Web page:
David Farland’s Kick in the Pants—Working with a Cast of Millions
I’ve mentioned before that many bestselling stories share a common trait: they appeal to broad audiences—old and young, male and female.
They often do this by using multiple protagonists of varying sexes and ages. For example, take a movie like Jurassic Park. We have several protagonists: one male child and one female child, an older couple, a grandfatherly figure, and an older scientist.
You can see the same pattern in a movie like Mary Poppins. We have a boy child and a girl, their parents, Mary Poppins, and the chimney sweep.
Both movies raked money in at the box office because they appealed to a wide audience, much as the book Harry Potter did.
Yet one problem that often occurs is that if you write about multiple protagonists: you’ll find that some of them can “get lost” in the novel.
A reader will be reading along, enjoying the tale of Donna and Brad, when suddenly a forgotten character breaks in, Angie, someone that we haven’t seen in two hundred pages.
The reader has to remind herself, “Oh, yeah, that woman that butcher’s hogs from back in the opening of the book. . . .”
This can annoy the reader, especially if the character disappears for a hundred pages. The problem arises when writers try to include too many viewpoint characters into a tale.
If you read fat fantasies, you’ll see that a number of authors are writing big series, and they struggle with this problem. Robert Jordan, for example, had so many characters, that some of their stories had to be parsed out into entire novels--350,000 words in length.
So a thoughtful author will arrange a book in such a way as to, generally speaking, avoid that problem, by reminding the audience intermittently of the whereabouts of important characters. Here are a few things to try:
1) Short chapters. Some authors write short chapters in an effort to make sure that each character reappears often. If you keep your chapters all at roughly six pages, and you have four viewpoint protagonists, the reader won’t ever be more than twenty pages away from getting back to her favorite protagonist.
Yet this tactic creates as many problems as it solves. It forces the story to be told in short, staccato bursts. It makes it so that you can’t have any long conversations, the kind of lazy conversations where people open up and talk about themselves, their backgrounds, and their problems.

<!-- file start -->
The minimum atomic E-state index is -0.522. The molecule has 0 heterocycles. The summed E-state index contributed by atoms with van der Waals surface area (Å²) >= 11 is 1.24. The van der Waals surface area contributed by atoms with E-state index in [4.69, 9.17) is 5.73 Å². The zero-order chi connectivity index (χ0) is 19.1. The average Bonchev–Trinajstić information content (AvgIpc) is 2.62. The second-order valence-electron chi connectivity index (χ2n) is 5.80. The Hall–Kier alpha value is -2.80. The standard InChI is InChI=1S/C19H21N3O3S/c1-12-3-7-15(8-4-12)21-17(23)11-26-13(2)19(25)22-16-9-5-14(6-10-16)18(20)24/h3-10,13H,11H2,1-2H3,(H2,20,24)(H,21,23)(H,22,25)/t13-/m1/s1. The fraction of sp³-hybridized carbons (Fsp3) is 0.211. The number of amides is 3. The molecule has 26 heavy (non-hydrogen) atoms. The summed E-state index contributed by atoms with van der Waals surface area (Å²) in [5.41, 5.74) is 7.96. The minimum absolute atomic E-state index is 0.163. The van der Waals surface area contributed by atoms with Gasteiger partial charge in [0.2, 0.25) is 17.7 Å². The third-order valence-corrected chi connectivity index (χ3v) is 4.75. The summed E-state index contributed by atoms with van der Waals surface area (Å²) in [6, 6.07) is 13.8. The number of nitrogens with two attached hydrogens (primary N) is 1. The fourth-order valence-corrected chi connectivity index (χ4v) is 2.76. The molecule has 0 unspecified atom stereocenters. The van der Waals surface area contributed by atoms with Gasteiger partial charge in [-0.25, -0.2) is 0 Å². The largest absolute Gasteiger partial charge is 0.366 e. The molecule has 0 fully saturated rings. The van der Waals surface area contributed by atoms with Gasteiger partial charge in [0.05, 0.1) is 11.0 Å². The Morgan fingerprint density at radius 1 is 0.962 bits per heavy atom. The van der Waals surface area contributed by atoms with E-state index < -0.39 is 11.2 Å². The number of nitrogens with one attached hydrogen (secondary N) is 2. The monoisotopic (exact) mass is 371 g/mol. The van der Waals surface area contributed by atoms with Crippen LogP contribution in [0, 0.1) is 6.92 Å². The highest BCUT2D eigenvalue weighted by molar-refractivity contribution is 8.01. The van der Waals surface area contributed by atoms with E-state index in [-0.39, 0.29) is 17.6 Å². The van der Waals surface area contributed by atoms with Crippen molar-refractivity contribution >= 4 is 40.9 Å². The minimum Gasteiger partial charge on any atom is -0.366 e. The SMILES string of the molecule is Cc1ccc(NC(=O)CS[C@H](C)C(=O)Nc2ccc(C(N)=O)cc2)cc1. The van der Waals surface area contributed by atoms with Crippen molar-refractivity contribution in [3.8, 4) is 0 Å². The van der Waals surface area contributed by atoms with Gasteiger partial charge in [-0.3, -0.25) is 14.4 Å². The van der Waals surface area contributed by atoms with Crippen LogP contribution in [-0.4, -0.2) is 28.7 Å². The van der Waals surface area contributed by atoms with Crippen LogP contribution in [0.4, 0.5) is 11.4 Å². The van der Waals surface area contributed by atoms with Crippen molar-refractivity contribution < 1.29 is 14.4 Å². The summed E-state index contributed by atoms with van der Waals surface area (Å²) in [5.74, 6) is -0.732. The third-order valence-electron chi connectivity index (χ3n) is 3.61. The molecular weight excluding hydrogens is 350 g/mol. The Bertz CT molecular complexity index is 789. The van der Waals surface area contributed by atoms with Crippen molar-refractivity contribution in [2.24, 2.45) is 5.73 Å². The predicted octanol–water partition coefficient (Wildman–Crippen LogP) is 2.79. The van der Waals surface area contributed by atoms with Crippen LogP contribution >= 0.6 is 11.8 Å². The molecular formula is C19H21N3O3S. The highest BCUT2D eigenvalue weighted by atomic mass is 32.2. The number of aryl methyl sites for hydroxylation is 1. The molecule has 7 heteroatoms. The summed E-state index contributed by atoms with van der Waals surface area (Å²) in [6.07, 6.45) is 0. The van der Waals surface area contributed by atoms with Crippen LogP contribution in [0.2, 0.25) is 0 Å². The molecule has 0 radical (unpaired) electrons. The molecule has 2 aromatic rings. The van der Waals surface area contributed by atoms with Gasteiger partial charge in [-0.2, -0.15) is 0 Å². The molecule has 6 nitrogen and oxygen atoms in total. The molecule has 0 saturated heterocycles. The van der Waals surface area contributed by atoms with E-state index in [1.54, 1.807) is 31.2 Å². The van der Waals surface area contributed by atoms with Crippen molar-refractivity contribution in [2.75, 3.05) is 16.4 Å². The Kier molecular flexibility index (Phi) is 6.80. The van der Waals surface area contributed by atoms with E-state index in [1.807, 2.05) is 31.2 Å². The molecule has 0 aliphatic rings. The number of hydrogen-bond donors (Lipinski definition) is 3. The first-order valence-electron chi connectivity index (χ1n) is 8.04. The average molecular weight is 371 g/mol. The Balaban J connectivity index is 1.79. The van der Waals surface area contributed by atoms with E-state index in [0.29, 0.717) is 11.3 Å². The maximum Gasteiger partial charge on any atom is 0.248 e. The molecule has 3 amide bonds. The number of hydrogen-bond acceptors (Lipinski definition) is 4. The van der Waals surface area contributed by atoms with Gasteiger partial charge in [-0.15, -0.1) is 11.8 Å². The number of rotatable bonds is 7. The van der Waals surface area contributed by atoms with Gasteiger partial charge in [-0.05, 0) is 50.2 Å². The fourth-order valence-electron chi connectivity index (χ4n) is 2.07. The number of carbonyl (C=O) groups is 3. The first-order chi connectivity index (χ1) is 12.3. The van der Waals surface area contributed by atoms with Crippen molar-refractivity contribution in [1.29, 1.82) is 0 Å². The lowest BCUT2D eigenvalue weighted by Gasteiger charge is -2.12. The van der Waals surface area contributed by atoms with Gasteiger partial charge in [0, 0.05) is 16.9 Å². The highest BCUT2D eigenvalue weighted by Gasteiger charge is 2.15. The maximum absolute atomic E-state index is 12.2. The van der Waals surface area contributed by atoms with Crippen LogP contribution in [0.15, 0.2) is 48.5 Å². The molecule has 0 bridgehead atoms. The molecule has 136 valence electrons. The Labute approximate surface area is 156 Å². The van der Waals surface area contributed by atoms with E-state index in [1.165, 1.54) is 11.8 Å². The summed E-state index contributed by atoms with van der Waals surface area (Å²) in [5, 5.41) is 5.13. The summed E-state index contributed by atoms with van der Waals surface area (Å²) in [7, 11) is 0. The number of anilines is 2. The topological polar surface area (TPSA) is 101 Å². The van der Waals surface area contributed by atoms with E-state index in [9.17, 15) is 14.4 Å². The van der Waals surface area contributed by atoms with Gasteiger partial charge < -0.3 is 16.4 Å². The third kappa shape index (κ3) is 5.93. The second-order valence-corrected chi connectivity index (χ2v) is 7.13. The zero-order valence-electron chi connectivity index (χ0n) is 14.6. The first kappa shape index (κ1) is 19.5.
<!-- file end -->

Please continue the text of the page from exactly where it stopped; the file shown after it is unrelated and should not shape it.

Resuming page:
2) Keep your protagonists together. Don’t write scenes with just one protagonist in them. Make sure that you have multiple characters in each scene.
3) Remind the reader. You can have viewpoint characters think about or talk about characters who are missing. For example, in your fantasy novel, perhaps Amos has gone into the swamp to hunt for the white alligator. One of your protagonists might worry about whether Amos is okay. He might even voice his concerns by saying something like, “I can’t stop worrying about Amos. He’s never been gone so long.”
So tell the story from the perspective of a limited number of characters. A good example of this might come from Lord of the Rings. We don’t see the world through Gandalf’s point of view, but in a couple of instances he relates long tales, where he discusses what he has seen and done, while the rest of the time he is seen only through the eyes of others.
4) Cut out extra characters if they disappear on you for too long. Sometimes if a character disappears for long, it’s better to cut him out in a rewrite. This might mean that you combine him into another character, kill him off, or simply find a way to get rid of him.
The important thing here is to keep a limit on the number of viewpoint characters. Two or three main characters is plenty for an average novel of 80,000 to 90,000 words. If you try to handle six or seven, you’ll find that your novel expands to a couple hundred thousand words very quickly.
So keep the number of viewpoint characters down to a manageable level.
In an effort to write about several characters at once, you may need to resort to all of these tricks in an effort to remind readers about their whereabouts.
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